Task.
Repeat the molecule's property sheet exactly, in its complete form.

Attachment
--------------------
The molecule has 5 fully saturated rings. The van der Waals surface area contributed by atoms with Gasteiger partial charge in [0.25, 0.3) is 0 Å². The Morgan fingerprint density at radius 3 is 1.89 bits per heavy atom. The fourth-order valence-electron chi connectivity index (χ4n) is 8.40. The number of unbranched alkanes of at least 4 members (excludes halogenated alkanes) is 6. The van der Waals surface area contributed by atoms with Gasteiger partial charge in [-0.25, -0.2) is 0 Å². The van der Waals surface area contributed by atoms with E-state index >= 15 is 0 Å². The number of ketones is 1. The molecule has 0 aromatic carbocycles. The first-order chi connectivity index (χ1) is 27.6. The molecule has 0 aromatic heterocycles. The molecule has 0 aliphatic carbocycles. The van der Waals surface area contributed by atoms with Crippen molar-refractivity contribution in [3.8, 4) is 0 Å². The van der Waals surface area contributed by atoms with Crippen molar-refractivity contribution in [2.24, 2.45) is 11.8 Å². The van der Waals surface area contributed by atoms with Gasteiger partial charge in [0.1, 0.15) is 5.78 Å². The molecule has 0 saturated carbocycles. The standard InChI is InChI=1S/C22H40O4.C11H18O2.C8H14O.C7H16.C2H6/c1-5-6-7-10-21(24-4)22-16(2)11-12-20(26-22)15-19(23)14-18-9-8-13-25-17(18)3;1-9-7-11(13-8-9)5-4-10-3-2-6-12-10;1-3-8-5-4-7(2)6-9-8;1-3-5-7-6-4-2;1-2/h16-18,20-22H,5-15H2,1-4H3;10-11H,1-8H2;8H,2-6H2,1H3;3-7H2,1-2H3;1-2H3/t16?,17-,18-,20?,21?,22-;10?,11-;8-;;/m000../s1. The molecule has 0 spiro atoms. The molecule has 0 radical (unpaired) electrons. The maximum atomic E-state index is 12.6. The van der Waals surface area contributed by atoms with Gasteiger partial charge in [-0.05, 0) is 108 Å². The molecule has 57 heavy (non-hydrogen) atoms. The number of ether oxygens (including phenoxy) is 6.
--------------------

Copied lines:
The molecule has 5 fully saturated rings. The van der Waals surface area contributed by atoms with Gasteiger partial charge in [0.25, 0.3) is 0 Å². The Morgan fingerprint density at radius 3 is 1.89 bits per heavy atom. The fourth-order valence-electron chi connectivity index (χ4n) is 8.40. The number of unbranched alkanes of at least 4 members (excludes halogenated alkanes) is 6. The van der Waals surface area contributed by atoms with Gasteiger partial charge in [-0.25, -0.2) is 0 Å². The van der Waals surface area contributed by atoms with E-state index >= 15 is 0 Å². The number of ketones is 1. The molecule has 0 aromatic carbocycles. The first-order chi connectivity index (χ1) is 27.6. The molecule has 0 aromatic heterocycles. The molecule has 0 aliphatic carbocycles. The van der Waals surface area contributed by atoms with Crippen molar-refractivity contribution in [3.8, 4) is 0 Å². The van der Waals surface area contributed by atoms with Crippen molar-refractivity contribution in [2.24, 2.45) is 11.8 Å². The van der Waals surface area contributed by atoms with Gasteiger partial charge in [0.1, 0.15) is 5.78 Å². The molecule has 0 saturated carbocycles. The standard InChI is InChI=1S/C22H40O4.C11H18O2.C8H14O.C7H16.C2H6/c1-5-6-7-10-21(24-4)22-16(2)11-12-20(26-22)15-19(23)14-18-9-8-13-25-17(18)3;1-9-7-11(13-8-9)5-4-10-3-2-6-12-10;1-3-8-5-4-7(2)6-9-8;1-3-5-7-6-4-2;1-2/h16-18,20-22H,5-15H2,1-4H3;10-11H,1-8H2;8H,2-6H2,1H3;3-7H2,1-2H3;1-2H3/t16?,17-,18-,20?,21?,22-;10?,11-;8-;;/m000../s1. The molecule has 0 spiro atoms. The molecule has 0 radical (unpaired) electrons. The maximum atomic E-state index is 12.6. The van der Waals surface area contributed by atoms with Gasteiger partial charge in [-0.05, 0) is 108 Å². The molecule has 57 heavy (non-hydrogen) atoms. The number of ether oxygens (including phenoxy) is 6.